Bequia – 7 miles of Sun & Fun in St. Vincent & Grenadines

On a recent Seabourn Spirit cruise, I had the opportunity to visit Bequia, in St. Vincent & the Grenadines.

Bequia (pronounced beck-way in English) is the second largest island in the Grenadines.

The Grenadines are really remote. There’s even dispute about how many islands there really are. Some total the islets and rocky outcrops (which can be almost on top of each other) in the 600’s. But there’s really about 125 different islands that constitute the core of the Grenadines.  The northern two-thirds of the island chain are administered by St. Vincent.

The islands are very different. Some are rich in vegetation, and others are rocky. Some have sheltered harbors, and some have sheer cliffs. The population of the whole area numbers around 8000.

Given Bequia is the second largest, it’s amazing just how small it is. The island of Bequia is just 18 sq km (7 sq miles) in area, and lies 15 km (or 9 miles) from St. Vincent.

You can visit Bequia by plane or take the ferry to Port Elizabeth in Admiralty Bay. (We tendered off the Seabourn Spirit.) Once you arrive, the island is very friendly. My colleague, Alex Yates, and I hired a local cab to tour the island. For $60 USD, we had a 2.5 hour tour of the island by a very personable guide. Great value, and great introduction to the island.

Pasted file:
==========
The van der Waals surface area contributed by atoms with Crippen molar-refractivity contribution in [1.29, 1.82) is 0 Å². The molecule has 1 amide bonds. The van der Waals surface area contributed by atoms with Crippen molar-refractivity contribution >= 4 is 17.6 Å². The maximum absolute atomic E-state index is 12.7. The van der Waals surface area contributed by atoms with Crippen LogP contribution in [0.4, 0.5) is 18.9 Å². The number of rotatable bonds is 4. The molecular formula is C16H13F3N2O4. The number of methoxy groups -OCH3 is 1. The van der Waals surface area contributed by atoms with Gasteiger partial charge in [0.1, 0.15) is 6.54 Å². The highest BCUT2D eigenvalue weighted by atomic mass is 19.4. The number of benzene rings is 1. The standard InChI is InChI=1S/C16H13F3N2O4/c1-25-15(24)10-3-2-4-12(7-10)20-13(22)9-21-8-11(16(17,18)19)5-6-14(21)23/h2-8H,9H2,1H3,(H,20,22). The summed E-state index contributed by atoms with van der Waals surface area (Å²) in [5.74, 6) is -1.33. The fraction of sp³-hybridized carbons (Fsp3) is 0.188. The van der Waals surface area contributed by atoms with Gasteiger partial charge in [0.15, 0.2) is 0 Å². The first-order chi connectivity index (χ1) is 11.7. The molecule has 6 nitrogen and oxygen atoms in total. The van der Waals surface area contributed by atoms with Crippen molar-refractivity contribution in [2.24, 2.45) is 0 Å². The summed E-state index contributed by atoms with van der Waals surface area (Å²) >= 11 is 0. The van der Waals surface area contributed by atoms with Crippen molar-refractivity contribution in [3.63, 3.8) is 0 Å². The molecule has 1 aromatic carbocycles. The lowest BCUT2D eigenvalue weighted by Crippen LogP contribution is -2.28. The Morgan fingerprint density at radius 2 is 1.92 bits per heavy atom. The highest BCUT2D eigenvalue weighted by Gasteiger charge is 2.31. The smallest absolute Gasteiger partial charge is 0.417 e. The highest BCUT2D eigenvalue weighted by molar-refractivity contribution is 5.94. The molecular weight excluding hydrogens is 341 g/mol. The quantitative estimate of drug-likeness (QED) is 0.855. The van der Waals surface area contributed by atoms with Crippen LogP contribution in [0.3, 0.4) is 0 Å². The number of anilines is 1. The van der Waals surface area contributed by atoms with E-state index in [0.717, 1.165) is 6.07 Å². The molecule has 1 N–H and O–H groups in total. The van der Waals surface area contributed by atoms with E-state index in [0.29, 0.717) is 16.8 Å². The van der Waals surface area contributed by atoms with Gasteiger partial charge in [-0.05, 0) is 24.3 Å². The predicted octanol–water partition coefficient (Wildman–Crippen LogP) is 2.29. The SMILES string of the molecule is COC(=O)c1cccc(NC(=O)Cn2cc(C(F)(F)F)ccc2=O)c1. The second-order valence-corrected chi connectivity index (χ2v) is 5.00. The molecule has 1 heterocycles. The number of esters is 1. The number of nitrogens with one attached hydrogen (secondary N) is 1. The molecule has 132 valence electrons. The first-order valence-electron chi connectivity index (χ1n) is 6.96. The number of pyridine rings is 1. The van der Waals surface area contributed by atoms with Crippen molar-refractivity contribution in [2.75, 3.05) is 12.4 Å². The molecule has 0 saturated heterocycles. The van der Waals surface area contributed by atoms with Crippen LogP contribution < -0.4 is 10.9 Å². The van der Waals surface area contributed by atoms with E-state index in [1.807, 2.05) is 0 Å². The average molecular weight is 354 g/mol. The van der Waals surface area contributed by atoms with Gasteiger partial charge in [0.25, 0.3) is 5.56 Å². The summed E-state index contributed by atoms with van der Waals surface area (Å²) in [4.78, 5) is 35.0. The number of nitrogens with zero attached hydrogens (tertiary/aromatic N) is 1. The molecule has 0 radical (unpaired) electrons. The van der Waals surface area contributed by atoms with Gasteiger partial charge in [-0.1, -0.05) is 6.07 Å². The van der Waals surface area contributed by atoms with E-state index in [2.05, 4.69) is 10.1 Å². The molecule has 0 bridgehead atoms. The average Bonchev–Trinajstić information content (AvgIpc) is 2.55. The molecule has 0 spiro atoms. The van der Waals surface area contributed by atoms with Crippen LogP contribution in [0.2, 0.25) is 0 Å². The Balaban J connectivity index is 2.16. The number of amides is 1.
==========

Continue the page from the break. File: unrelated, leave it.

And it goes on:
The waterfront and the Belmont Walkway are lined with bars, restaurants and shops. On the beach, you will see fishermen tend their nets, maintaining Bequia’s most important industry. In town, two renowned workshops turn out scale models of sailing ships.  (Although our guide told us that tourism is the main stay of the island. Our guide works from November-April in tourism, for the cruise ship season, as most in the tourism trade do.)

The main sights on Bequia can be easily covered in the 2.5 hours that we toured it. You can start with St. Mary’s Anglican Church (1829) and the ruins of Hamilton Fort, which affords a good view of Admirality Bay. The whaling museum at Friendship Bay is quaint, but the port is still used by some of the island families for harpoon fishing.

From Mount Pleasant you get a good view of the island, and in the northeast, the Old Hegg Turtle Sanctuary gives you the chance to see the green turtles. We had a great visit with the turtles.

And, as our ship’s tour book noted, “you can end your visit with a swim at the extraordinary Princess Margaret Beach near Port Elizabeth, noted for its coral reef and excellent snorkeling. The sands at the adjacent Lower Bay are just as alluring.”


It rained almost all the time we were on Bequia, but Alex and I hardly noticed. We enjoyed touring this small yet charming little island.  We really enjoyed hearing the steel drum band, and visiting Bequia Beach Hotel as well.


Give me a call if you’d like to visit. The Seabourn Spirit is a great itinerary to get you there!

Sheila Gallant-Halloran